(Note: This will also work with hams and other cuts of meat as well, but I’m just going to talk about turkeys.)

Using my method, a complete holiday turkey dinner can be cooked in under 3 hours–or less if you have a small bird.

You can use a thermometer to tell when it’s perfectly done, or cook it until it’s falling-off-the-bones done. Either way, it will be tender and juicy!

Since store-bought birds all come with added ingredients, meaning they have been soaked or injected with water/salt/sugar/etc., there’s NO need to brine it prior to roasting. Even freshly butchered birds will steam nicely inside a covered roasting pan and not dry out.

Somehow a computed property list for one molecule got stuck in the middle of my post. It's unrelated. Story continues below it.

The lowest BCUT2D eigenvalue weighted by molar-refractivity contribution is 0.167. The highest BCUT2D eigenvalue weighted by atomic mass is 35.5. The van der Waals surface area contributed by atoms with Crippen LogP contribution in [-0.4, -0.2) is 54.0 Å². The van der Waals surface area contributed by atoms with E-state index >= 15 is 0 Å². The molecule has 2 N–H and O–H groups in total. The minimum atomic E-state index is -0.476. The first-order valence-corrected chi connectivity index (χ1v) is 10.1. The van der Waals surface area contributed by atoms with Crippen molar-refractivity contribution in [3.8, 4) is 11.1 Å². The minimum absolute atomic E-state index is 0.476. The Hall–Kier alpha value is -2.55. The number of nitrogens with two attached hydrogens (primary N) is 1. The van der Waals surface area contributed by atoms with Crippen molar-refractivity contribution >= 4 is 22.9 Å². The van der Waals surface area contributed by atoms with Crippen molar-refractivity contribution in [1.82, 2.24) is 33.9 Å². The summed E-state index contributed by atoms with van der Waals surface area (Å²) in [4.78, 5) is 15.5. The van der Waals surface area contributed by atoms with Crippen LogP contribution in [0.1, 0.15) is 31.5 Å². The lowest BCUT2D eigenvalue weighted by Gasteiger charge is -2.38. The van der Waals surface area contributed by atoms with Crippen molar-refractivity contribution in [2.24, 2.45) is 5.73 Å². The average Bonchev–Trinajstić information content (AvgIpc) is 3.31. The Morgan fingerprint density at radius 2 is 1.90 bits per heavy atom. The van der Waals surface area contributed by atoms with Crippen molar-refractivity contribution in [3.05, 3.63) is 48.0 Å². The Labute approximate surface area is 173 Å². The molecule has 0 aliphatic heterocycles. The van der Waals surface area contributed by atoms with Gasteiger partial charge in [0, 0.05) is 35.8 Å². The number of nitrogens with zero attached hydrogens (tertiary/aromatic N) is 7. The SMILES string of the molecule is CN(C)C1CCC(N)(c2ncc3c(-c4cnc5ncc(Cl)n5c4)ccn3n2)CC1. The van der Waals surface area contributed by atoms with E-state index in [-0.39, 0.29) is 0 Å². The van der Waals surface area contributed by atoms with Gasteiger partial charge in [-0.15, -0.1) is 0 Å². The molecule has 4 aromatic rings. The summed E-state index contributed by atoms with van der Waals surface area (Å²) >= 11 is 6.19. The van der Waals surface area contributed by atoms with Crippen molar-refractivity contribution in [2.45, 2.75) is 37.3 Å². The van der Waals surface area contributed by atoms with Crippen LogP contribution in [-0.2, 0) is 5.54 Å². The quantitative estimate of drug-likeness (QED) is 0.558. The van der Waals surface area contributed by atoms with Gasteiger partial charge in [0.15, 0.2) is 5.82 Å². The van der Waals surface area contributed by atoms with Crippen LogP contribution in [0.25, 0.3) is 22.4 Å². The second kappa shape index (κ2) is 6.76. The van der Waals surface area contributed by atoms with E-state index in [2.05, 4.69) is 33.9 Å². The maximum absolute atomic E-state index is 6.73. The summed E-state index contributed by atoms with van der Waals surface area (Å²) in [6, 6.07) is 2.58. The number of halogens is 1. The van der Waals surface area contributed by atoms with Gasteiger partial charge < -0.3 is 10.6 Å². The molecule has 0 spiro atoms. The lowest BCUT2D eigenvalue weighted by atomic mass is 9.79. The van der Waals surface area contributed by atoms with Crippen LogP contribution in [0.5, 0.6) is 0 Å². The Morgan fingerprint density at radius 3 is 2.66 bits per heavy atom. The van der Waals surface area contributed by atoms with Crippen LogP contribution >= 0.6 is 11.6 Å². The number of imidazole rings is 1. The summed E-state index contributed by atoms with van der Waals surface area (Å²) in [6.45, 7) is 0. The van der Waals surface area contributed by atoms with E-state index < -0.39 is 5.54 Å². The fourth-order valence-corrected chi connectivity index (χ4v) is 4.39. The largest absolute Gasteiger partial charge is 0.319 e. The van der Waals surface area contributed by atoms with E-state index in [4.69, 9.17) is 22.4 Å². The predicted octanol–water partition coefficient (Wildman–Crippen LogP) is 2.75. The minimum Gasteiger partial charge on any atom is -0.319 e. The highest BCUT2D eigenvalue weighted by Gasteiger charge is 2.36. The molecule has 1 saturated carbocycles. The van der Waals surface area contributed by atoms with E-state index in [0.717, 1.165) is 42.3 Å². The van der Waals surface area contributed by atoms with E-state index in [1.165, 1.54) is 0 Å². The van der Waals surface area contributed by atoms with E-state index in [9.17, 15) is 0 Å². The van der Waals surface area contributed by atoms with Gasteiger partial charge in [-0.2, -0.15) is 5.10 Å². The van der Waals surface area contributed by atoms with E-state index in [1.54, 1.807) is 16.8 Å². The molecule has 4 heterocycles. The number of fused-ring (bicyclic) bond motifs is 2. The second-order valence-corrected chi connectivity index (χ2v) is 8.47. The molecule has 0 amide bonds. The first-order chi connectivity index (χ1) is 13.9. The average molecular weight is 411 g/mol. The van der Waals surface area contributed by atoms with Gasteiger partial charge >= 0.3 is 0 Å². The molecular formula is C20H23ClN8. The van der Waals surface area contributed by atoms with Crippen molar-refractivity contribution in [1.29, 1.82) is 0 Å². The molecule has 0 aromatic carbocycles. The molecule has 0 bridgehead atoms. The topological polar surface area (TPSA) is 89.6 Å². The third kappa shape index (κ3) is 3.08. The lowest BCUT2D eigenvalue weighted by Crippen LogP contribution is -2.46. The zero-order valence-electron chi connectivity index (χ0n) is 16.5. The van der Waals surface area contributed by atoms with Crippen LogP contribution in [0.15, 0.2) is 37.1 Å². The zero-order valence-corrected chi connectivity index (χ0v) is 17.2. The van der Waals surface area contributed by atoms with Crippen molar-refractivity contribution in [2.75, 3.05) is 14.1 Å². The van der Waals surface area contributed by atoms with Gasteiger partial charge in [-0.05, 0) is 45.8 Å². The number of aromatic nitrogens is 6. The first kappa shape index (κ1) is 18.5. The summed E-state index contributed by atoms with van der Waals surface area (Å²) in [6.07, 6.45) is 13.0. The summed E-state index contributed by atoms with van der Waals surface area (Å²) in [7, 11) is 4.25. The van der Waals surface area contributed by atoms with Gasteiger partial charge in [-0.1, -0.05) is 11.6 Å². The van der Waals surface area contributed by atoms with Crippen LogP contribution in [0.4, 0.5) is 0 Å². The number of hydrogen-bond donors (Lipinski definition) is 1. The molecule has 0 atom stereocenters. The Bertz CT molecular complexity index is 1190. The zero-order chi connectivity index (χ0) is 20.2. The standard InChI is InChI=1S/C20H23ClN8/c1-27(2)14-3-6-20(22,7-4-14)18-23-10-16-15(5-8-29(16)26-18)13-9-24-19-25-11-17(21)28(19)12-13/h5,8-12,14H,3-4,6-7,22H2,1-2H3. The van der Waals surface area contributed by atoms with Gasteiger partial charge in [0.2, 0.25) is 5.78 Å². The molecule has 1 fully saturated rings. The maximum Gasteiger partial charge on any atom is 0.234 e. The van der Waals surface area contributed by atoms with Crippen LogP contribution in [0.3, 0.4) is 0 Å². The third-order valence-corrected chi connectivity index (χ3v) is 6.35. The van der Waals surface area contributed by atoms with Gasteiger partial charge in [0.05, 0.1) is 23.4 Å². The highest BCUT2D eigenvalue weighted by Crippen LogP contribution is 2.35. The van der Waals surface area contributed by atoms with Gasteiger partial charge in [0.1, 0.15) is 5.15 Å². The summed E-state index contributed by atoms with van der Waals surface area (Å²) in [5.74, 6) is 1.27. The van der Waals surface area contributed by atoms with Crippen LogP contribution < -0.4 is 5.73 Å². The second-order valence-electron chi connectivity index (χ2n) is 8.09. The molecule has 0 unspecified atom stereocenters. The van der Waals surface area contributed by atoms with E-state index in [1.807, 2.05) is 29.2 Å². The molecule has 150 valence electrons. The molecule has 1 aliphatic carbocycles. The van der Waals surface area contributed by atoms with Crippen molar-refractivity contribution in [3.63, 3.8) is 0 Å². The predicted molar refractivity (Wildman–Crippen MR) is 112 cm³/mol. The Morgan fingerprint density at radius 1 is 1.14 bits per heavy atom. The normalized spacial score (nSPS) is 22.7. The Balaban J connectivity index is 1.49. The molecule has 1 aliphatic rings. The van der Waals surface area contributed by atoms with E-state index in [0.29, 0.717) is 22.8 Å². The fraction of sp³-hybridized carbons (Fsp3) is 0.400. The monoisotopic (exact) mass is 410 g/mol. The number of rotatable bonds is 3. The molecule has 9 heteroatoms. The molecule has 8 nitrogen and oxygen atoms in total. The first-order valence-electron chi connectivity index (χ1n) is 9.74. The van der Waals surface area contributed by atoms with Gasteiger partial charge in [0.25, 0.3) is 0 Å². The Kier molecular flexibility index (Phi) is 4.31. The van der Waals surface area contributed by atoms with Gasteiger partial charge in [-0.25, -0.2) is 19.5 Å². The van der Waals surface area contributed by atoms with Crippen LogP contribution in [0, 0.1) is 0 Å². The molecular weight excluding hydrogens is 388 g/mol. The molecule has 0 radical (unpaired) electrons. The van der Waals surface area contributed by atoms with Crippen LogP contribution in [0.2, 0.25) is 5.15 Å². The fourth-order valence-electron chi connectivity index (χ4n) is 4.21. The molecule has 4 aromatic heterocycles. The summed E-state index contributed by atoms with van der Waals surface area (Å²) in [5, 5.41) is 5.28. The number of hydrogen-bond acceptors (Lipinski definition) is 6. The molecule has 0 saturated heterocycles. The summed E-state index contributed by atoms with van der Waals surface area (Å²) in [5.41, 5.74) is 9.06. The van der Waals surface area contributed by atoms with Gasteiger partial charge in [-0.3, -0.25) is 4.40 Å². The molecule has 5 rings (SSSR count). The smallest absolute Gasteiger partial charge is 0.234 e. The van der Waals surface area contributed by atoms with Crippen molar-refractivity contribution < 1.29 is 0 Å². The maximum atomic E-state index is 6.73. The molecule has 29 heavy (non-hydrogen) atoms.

As the cook in your household, I’m sure you’re as ready for a holiday as your family and guests are, but do you get one?

In years past you may have stressed about preparation in the days leading up to Thanksgiving or Christmas, and then drug yourself out of bed before everyone else so that you could get that big turkey stuffed and slow roasting for another four or five hours, dutifully basting it every hour or so to keep it from drying out. Well you don’t have to do it that way any more! 

I want to tell you how you can sleep late this holiday morning AND host a traditional dinner—without sacrificing the wonderfulness of fresh home-cooked foods.

Getting plenty of sleep and waking up fully rested is an important key to being able to enjoy the day with your family and guests. And of course you’d like to have time in the living room with those people, instead of being stuck in the kitchen.